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This study explores the possibility of using microspatially offset Raman spectroscopy (micro-SORS) imaging to reconstruct noninvasively letters and figures hidden by opaque layers. Micro-SORS experiments were conducted on mockup samples that mimic real situations encountered in the cultural heritage field, such as sealed letters with inaccessible text and original documents. Subsurface images were obtained using both the characteristic Raman bands of the hidden compounds and their different optical properties from the remaining matrix. In the latter case, contrast obtained through observing a difference in the overall spectral intensity and fluorescence profile rather than any specific Raman bands were used to track the images within the hidden layer. This approach opens new prospects for the use of micro-SORS in heritage science, with applications in the field that include the study of objects covered by opaque overlayers not only through their Raman signatures but also through differences in their optical properties (e.g., fluorescence emission, absorption).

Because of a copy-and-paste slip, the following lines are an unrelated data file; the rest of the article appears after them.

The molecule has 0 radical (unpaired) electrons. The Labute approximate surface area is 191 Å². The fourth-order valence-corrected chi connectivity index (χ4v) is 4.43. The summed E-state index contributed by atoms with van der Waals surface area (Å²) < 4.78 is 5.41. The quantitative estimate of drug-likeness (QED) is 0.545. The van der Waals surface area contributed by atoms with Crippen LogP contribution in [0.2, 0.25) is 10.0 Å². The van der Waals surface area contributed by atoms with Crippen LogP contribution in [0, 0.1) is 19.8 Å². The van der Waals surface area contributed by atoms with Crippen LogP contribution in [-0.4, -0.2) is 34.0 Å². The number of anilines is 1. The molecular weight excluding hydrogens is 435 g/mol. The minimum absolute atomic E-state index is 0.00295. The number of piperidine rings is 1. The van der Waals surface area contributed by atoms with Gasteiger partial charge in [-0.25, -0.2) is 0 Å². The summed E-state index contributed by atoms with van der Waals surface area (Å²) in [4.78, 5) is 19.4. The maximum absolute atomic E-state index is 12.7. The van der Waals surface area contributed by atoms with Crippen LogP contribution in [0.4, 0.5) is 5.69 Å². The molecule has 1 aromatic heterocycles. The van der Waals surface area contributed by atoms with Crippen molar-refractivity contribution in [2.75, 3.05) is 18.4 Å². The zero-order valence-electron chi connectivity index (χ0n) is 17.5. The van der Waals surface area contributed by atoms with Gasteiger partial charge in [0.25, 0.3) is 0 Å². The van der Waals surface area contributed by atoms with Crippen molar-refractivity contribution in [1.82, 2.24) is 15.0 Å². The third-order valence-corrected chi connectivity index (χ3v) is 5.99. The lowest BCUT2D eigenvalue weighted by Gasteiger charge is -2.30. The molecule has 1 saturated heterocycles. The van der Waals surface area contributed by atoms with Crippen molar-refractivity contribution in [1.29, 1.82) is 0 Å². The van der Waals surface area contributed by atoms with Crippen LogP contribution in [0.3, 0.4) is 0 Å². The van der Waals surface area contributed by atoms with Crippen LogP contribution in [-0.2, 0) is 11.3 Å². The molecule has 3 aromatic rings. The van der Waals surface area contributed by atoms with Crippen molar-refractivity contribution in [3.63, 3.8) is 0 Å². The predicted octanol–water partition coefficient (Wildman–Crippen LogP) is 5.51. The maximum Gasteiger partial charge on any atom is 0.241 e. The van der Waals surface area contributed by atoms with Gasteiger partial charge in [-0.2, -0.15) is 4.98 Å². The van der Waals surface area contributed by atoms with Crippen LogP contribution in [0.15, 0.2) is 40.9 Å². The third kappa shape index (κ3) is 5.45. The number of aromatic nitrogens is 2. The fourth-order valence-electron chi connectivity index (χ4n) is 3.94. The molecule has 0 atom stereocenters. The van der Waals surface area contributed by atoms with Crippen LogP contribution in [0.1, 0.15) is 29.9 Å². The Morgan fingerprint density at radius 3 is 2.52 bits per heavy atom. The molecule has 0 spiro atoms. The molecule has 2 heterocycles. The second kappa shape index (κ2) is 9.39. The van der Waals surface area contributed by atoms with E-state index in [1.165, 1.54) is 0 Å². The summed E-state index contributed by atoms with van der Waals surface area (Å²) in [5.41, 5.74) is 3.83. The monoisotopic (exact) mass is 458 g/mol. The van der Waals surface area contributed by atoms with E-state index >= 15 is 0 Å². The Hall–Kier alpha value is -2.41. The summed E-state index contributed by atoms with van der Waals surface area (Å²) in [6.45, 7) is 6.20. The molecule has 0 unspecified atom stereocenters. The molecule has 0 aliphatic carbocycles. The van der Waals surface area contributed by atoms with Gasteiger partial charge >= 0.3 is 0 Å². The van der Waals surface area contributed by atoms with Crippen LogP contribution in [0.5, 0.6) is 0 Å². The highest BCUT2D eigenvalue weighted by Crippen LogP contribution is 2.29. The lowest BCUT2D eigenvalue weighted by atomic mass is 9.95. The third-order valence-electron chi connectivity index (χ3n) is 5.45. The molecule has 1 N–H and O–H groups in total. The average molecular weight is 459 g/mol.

Original publication





Analytical chemistry

Publication Date





4535 - 4543


Institute of Heritage Science, National Research Council (CNR ISPC), Via R. Cozzi 53, 20125 Milan, Italy.